Washington’s Military Education

Portrait by Artist to Come


QUICK FACTS
BORN:
22 December 1727 in Newport, Rhode Island
  DIED:
15 February 1820 in Newport
Buried at Common Burying Ground and Island Cemetery in Newport, Rhode Island.

  • Jumonville, 1754
  • Great Meadows, 1754
  • Fort Necessity, 1754
  • Braddock’s March against Fort Duquesne, 1755
  • Training of the Virginia Regiment

The unattractive truth was that the arrival of the provisional treaty ending the war in April 1783 made the Continental Army superfluous, and the sooner it disappeared, the better. Congress eventually voted to provide full pay for five years for officers in lieu of half pay for life, but doing so was a purely rhetorical exercise, since there was no money in the federal coffers to pay anyone. Even that meaningless commitment generated widespread criticism, especially in New England, where returning officers were greeted with newspaper editorials describing them as blood-beaked vultures feeding at the public trough. At least in retrospect, the dissolution of the Continental Army in the spring of 1783 was one of the most poignant scenes in American history, as the men who had stayed the course and won the war were ushered off without pay, with paper pensions and only grudging recognition of their service.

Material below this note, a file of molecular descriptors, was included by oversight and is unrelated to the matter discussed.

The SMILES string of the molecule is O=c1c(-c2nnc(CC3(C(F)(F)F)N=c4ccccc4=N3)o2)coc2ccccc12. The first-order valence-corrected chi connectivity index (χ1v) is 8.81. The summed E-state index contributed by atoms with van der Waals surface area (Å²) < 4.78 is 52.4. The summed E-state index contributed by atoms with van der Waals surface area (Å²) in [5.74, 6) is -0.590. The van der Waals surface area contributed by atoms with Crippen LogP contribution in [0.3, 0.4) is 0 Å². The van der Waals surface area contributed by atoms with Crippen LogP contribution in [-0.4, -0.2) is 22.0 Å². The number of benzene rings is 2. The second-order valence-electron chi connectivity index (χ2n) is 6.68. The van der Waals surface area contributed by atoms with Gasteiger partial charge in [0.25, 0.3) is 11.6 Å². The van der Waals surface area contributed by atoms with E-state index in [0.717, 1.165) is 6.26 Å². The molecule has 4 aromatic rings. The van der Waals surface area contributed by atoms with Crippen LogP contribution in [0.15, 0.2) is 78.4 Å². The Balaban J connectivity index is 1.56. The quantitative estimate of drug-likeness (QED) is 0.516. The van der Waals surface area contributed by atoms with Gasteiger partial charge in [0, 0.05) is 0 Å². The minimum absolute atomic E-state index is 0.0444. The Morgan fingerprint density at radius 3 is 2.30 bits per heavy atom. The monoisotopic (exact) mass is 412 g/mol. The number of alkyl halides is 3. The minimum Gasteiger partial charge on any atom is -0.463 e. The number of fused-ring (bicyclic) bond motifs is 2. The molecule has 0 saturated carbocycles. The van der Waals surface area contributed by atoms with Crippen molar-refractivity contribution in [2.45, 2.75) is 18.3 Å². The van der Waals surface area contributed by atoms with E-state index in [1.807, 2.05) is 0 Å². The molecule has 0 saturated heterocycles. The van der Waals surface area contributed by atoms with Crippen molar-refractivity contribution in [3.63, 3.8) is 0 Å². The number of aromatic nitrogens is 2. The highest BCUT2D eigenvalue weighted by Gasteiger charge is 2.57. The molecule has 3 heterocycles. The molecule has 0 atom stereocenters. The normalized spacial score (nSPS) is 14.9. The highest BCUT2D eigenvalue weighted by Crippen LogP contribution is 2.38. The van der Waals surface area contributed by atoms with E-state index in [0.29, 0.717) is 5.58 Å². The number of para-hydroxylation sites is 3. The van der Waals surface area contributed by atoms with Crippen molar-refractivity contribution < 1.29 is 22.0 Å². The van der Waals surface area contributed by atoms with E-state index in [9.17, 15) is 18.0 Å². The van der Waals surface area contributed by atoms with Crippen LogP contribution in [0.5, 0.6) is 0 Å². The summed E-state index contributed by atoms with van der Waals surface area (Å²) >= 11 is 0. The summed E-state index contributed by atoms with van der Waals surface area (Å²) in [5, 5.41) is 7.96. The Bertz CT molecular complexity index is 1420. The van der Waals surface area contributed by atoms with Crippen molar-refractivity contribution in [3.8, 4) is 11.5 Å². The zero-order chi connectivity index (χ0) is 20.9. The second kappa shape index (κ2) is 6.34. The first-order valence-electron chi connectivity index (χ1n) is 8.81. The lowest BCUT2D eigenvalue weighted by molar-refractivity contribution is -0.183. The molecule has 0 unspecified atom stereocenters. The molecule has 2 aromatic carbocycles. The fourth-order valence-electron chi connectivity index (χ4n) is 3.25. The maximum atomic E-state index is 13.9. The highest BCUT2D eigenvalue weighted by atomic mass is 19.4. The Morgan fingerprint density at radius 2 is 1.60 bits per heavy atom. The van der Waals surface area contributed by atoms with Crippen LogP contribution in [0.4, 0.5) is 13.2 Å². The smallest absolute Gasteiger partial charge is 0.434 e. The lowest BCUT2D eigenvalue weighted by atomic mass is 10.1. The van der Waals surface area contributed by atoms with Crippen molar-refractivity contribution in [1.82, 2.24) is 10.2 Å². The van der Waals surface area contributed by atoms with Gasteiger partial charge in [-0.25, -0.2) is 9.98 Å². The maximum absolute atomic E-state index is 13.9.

Joseph J. Ellis
The Quartet: Orchestrating the Second American Revolution, 1783—1789 (2015)